none
Combining Multiple steps into one function that returns the result directly in the column, wihtout creating a new temporary custom column. RRS feed

  • Question

  •  

    I do have to replace the "." with a ",", then, using Locale... change the type and then add a "-" if the ammount is Credit, then reorder the columns, then remove the "old" column and then rename the created custom column.

    How do I write a function that does it all, without creating the custom column

       #"Expanded vat" = Table.ExpandTableColumn(#"Expanded trLine", "vat", {"vatID", "vatPerc", "vatAmnt", "vatAmntTp"}, {"vatID", "vatPerc", "vatAmnt", "vatAmntTp"}),
        #"Replaced Value" = Table.ReplaceValue(#"Expanded vat",".",",",Replacer.ReplaceText,{"amnt"}),
        #"Changed Type" = Table.TransformColumnTypes(#"Replaced Value",{{"amnt", Currency.Type}}, "nl-NL"),
        #"Added Conditional Column" = Table.AddColumn(#"Changed Type", "amnt.1", each if [amntTp] = "C" then [amnt]*-1 else [amnt] ),
        #"Reordered Columns2" = Table.ReorderColumns(#"Added Conditional Column",{"Index", "trLine-transaction", "nr", "accID", "docRef", "effDate", "amnt.1", "amnt", "amntTp", "vatID", "vatPerc", "vatAmnt", "vatAmntTp", "desc", "custSupID", "invRef", "costID", "currency", "projID", "prodID"}),
        #"Removed Columns" = Table.RemoveColumns(#"Reordered Columns2",{"amnt"}),
        #"Changed Type with Locale" = Table.TransformColumnTypes(#"Removed Columns", {{"amnt.1", Currency.Type}}, "nl-NL"),
        #"Renamed Columns" = Table.RenameColumns(#"Changed Type with Locale",{{"amnt.1", "amnt"}}),

    Saturday, December 31, 2016 2:34 PM

Answers

  • Marcel,

    Your first presented code is far better than the second presented code, which does nothing except defeat the purpose of tracking individual steps (where you can see what's happening for each transformation, and which allows you to modify, replace or add new steps). Moreover, the nesting only hides the viewing of the steps in the query editor - it does not solve the problem of avoiding adding the custom column in the first place.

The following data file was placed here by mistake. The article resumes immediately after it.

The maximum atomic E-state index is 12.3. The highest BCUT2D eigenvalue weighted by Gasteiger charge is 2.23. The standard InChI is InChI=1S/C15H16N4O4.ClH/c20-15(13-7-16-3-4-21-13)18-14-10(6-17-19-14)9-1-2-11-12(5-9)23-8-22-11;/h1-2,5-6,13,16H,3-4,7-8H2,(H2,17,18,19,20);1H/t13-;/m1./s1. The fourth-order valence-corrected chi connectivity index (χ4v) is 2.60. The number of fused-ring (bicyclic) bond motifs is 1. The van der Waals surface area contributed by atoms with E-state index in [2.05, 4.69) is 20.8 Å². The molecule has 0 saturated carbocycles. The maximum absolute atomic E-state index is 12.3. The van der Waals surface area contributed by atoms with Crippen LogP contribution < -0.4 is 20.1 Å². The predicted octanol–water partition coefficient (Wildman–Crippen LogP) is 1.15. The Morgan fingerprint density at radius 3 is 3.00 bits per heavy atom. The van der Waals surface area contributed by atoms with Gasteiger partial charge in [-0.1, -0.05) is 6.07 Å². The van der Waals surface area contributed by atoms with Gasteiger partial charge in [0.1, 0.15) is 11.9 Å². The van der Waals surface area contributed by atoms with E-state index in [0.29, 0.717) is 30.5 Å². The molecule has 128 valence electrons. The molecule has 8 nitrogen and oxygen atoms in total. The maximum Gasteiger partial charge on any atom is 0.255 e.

While I believe that adding a custom column is the simplest solution, doing so can be avoided. It's up to the user to decide whether the additional code complexity required to avoid adding a custom column is worth the effort, and any potential performance penalties. 

    My approach to the problem is to separate the requirements into two elements:
    1) The first element is to create a custom function that transforms the values in the amnt column (changes the decimal separator and adds the minus sign, if required). The custom function allows you to isolate specific logic from the main transformation code, allows you to add additional complexity at any future time without affecting any other code, and so on.
    2) Manipulate the main code to modify the amnt column without adding a custom column.

    The custom function is called ChangedNumber:

    (value as number, amountType as text) =>
    let
        CheckedValidAmountType = try if List.Contains({"C","D"}, amountType) then amountType 
                                   else error "Amount Type must be C or D",
        ChangedDecimalSeparator = Text.Replace(Number.ToText(value), ".", ","),
        AddedMinus = if CheckedValidAmountType[HasError] then CheckedValidAmountType[Error][Message]
                     else if CheckedValidAmountType[Value] = "C" then 
                            "-"&ChangedDecimalSeparator 
                          else ChangedDecimalSeparator
    in
       AddedMinus